I think that feminist interpretations of religion can be a useful tactic in certain, limited contexts, especially where secular spaces have completely shut down, but here in the UK, it is dangerous to insist on liberal or feminist interpretations from a religious perspective because this kind of argument is used to undermine the secular spaces that we have struggled to create. The greatest danger posed by this kind of argument as I see it, is that it de-legitimises the view that secularism is a feminist issue for minority women.
Maryam Namazie: How does the guidance unwittingly aid Islamist attempts at subverting democratic laws and principles with a de facto parallel legal system where minority women and children have increasingly fewer rights than other citizens? Where does the Islamist movement come into all this since so far it is mainly portrayed as a personal matter for Muslims?
Pragna Patel: As I have said, the guidance clearly subverts the protection, equality and justice principles in our society in respect of women’s rights. To this end, it serves to further the political Islamist agenda. Fundamentalist Muslims and others from minority religions have been campaigning for many years for the State to incorporate aspects of religious or personal laws into the legal system.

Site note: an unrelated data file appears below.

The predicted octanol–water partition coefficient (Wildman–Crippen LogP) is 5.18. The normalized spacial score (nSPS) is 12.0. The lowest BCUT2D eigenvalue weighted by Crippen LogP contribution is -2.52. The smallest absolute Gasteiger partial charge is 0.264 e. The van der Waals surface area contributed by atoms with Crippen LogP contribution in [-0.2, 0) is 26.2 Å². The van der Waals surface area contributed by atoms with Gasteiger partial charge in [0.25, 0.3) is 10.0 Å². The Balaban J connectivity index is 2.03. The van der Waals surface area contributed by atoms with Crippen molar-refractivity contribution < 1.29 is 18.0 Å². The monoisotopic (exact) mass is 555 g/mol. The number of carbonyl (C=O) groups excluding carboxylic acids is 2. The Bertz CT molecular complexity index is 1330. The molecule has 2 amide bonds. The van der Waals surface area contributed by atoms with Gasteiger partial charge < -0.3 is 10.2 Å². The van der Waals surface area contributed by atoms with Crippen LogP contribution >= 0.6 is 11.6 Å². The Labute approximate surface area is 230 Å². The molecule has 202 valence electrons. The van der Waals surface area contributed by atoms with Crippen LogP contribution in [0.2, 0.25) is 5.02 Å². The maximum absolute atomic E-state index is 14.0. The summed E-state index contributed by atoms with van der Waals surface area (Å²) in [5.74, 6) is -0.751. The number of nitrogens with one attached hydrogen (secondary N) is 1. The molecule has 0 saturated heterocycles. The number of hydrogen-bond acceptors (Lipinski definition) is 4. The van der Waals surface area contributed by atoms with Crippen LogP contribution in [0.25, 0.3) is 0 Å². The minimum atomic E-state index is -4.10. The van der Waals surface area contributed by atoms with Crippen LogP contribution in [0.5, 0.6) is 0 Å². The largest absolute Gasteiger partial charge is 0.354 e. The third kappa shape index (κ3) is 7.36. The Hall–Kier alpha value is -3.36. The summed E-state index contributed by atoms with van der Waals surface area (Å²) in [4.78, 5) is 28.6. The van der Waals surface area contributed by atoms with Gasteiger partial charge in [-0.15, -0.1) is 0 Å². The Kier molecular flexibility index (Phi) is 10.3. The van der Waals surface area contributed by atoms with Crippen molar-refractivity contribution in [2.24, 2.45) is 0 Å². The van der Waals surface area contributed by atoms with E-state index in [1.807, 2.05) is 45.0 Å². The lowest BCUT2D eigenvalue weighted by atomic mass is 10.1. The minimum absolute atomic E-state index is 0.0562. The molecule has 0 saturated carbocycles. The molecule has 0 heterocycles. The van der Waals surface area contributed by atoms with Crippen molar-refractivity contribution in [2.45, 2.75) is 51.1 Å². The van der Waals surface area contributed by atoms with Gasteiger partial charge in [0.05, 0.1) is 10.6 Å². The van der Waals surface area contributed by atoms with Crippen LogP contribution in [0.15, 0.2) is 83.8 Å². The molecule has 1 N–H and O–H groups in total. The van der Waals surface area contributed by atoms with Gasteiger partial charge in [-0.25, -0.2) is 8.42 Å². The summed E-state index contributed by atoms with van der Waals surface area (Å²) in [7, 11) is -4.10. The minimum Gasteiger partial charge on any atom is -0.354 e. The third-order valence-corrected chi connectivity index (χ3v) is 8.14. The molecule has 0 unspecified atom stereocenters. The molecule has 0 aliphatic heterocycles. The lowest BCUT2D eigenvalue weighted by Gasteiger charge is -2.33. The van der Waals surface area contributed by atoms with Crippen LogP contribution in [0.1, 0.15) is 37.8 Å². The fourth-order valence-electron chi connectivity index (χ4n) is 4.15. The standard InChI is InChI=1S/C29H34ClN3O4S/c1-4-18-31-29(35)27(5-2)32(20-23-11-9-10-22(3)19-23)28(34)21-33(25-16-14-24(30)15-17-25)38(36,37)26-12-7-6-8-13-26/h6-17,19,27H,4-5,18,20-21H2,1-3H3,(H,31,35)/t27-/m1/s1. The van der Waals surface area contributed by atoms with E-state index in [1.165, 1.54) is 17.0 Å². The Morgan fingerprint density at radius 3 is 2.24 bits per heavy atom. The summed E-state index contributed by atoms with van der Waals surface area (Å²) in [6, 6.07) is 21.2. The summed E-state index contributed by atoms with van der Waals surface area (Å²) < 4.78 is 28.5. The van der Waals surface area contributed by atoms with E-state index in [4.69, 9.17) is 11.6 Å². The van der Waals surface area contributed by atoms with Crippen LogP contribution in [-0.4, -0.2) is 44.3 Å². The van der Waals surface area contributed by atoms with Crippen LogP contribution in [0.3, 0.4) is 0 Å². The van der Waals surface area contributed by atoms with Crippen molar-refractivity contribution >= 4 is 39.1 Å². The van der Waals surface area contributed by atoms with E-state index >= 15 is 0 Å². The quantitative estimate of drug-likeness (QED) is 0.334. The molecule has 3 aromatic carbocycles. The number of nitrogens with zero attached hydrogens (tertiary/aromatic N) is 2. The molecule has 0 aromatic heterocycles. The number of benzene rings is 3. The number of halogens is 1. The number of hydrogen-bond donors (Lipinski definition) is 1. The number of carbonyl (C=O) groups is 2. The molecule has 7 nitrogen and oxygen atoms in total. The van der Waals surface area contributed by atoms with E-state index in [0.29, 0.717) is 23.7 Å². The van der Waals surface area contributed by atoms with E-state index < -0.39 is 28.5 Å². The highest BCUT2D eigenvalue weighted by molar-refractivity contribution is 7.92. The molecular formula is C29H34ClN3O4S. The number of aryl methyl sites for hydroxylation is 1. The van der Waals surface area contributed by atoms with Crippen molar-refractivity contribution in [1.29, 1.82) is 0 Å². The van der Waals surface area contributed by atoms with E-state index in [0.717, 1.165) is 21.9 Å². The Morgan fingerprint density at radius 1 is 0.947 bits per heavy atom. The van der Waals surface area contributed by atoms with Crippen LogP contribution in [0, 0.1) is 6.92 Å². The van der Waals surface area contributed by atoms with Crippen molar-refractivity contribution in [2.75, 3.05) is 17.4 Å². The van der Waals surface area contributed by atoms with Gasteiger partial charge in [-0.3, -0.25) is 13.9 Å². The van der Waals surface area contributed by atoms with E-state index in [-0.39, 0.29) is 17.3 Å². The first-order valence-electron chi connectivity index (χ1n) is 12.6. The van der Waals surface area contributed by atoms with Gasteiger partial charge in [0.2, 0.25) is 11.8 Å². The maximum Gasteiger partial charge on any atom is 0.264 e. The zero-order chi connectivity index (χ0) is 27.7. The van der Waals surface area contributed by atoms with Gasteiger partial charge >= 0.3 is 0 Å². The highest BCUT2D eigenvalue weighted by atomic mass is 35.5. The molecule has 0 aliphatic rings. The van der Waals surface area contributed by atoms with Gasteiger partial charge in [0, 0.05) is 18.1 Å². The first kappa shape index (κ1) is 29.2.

In the last ten years or so, the UK has seen a rise in the demand for parallel legal systems, emanating especially but not only from some powerful Muslim organisations that have campaigned for the right to be governed by Sharia laws in family matters. This demand can be directly linked to the growth of political Islam and more generally to the rise of fundamentalism in all religions. The State has aided and abetted fundamentalist demands for parallel legal systems by strengthening the ‘faith-based’ approach to minorities through government policies on preventing violent extremism, cohesion and now the Big Society and localism agenda. Fundamentalists and religionists alike have also benefitted from the austerity measures which have lessened access to justice for vulnerable groups. Religious or so called faith-based organisations have been empowered to shape and direct public policy and the law on a range of social and welfare issues. In the current situation, for example, both the Jewish Beth Dins and the Muslim Arbitration Tribunals are making use of the Arbitration Act 1996 to formally pronounce religious judgements in areas of family, children (residence/access/custody) and inheritance cases, although they are not supposed to. This has become an ever more pressing issue in the context of legal aid cuts. We see the effects of these cuts in our daily work with abused women at SBS and it is truly frightening because the final safety net provided by the welfare and legal system is literally being taken away from under their feet. Make no mistake: a social contract has developed between the State and authoritarian if not fundamentalist religionists. The latter have capitalised by entering the field of the law and education in particular, with the aim of producing new forms of morality as is evident in the ways in which the Law Society has behaved.